Finance: a matter for all in the NHS

23 Oct 15

Everyone in healthcare needs to understand finance, and finance staff need to know about clinical issues. The NHS Future-Focused Finance programme is bringing them together

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Everyone involved in NHS finance needs the skills, methods and opportunities to influence decision-making to support safe, high-quality services. Ensuring this happens is a goal of the NHS Future-Focused Finance (FFF) programme.

FFF was launched in February 2014 by finance chiefs at NHS England, the NHS Trust Development Authority, Health Education England, Monitor, the Department of Health and the Healthcare Financial Management Association.

The scheme intends to change the culture, nature and practice of NHS finance; its scope covers finance staff as well as their colleagues, patients and communities.

The FFF vision has three strategic themes: securing excellence; knowing the business; and fulfilling our potential. Each theme has two action areas (detailed below) led by a senior NHS professional. A small central team supports the programme and a host of volunteers – value makers and finance educators – are helping to bring FFF to life. A great deal has been achieved.


Best possible value

The best possible value action area seeks to put value at the centre of all NHS decisions, and focuses on improving decision making in organisations and health economies.

The area group has worked with Bain & Co to adapt its Rapid decision-making tool, which enables decision makers to show they have considered patient outcomes, safety and experience, as well as revenue and capital costs. After pilots at Liverpool Clinical Commissioning Group and Mid Cheshire Hospitals NHS Foundation Trust, the tool has been made available to NHS organisations via the FFF website. CIPFA has played a central role in supporting this work.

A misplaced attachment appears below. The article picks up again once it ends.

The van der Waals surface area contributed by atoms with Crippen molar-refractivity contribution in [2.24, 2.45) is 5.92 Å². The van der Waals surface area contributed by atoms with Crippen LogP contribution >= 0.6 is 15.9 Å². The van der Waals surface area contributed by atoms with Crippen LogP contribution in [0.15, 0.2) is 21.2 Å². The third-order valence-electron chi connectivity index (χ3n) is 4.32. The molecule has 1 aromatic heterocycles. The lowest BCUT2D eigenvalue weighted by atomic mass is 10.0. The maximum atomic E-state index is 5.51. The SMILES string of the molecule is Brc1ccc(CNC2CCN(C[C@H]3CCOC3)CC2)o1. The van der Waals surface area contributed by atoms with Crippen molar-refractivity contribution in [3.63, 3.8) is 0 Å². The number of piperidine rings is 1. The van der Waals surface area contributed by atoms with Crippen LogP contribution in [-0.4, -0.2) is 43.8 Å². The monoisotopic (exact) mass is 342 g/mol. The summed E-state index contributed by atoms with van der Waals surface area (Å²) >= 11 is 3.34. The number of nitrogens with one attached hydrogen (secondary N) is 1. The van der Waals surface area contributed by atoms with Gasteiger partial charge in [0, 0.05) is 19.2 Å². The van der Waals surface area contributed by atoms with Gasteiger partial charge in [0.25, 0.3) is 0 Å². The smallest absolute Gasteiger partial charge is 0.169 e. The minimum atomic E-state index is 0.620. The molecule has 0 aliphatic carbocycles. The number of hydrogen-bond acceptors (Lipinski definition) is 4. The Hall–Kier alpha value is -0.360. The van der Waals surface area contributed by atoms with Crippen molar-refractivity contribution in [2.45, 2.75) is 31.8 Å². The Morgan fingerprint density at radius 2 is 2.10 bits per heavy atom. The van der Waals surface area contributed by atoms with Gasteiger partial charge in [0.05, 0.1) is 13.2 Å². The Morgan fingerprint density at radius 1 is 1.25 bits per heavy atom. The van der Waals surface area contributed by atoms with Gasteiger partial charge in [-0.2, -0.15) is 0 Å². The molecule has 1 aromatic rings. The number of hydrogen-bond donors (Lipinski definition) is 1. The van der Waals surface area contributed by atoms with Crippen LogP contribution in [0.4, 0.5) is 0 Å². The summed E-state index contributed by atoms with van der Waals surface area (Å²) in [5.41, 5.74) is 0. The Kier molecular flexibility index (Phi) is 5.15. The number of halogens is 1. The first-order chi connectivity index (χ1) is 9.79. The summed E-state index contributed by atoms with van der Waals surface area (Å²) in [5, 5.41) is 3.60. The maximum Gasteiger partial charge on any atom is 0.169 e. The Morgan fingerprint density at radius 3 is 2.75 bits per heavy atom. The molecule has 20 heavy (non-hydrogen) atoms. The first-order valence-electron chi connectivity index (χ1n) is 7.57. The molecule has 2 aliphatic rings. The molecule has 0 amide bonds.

This area is led by Caroline Clarke, chief finance officer and deputy chief executive at the Royal Free London NHS Foundation Trust.


Efficient systems and processes

This area supports organisations as they assess their financial systems, and benchmark and improve them.

In the first phase, a tool was developed with EY to allow NHS organisations to measure their financial systems against benchmarks and to identify areas needing improvement. The second phase will see the tool developed and moved online; the web version will make it easier to complete the assessment, compare data with peers and collaborate on improvements.

The delivery group is working with NHS Shared Business Services (SBS) to improve the quality and functionality of the latter’s financial support to the NHS. SBS will develop and trial processes in a health economy before a roll-out; it will also consider a clearing house for all NHS financial transactions, and a standardised accounts chart throughout the service.

Suzanne Tracey, deputy chief executive/chief financial officer at the Royal Devon and Exeter NHS Foundation Trust, is leading this area.


Close partnering

The close partnering action area aims to improve working relationships between finance and other staff.

This includes improving how NHS finance staff impart their knowledge to clinical colleagues while learning about clinical issues. Some 170 finance educators are working across England; the next step will be to train clinical educators – doctors, nurses and other clinical staff – to deliver financial messages.